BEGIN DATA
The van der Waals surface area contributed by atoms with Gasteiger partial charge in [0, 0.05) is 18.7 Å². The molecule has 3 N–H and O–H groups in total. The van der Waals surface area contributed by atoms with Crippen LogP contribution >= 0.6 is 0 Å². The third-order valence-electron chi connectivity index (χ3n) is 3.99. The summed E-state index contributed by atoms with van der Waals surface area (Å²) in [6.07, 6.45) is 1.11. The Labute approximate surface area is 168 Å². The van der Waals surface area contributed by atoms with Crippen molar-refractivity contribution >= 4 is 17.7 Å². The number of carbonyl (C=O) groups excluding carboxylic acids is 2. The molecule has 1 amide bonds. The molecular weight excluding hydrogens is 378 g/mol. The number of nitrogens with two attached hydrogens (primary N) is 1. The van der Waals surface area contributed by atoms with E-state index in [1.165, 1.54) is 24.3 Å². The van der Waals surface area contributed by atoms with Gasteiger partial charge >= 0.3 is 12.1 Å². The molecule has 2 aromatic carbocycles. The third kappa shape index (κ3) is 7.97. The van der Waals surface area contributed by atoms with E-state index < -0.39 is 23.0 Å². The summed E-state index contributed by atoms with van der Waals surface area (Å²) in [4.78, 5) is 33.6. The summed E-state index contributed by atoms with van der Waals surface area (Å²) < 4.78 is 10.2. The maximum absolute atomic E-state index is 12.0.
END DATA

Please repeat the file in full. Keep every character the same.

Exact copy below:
The van der Waals surface area contributed by atoms with Gasteiger partial charge in [0, 0.05) is 18.7 Å². The molecule has 3 N–H and O–H groups in total. The van der Waals surface area contributed by atoms with Crippen LogP contribution >= 0.6 is 0 Å². The third-order valence-electron chi connectivity index (χ3n) is 3.99. The summed E-state index contributed by atoms with van der Waals surface area (Å²) in [6.07, 6.45) is 1.11. The Labute approximate surface area is 168 Å². The van der Waals surface area contributed by atoms with Crippen molar-refractivity contribution >= 4 is 17.7 Å². The number of carbonyl (C=O) groups excluding carboxylic acids is 2. The molecule has 1 amide bonds. The molecular weight excluding hydrogens is 378 g/mol. The number of nitrogens with two attached hydrogens (primary N) is 1. The van der Waals surface area contributed by atoms with E-state index in [1.165, 1.54) is 24.3 Å². The van der Waals surface area contributed by atoms with Gasteiger partial charge >= 0.3 is 12.1 Å². The molecule has 2 aromatic carbocycles. The third kappa shape index (κ3) is 7.97. The van der Waals surface area contributed by atoms with E-state index < -0.39 is 23.0 Å². The summed E-state index contributed by atoms with van der Waals surface area (Å²) in [4.78, 5) is 33.6. The summed E-state index contributed by atoms with van der Waals surface area (Å²) < 4.78 is 10.2. The maximum absolute atomic E-state index is 12.0.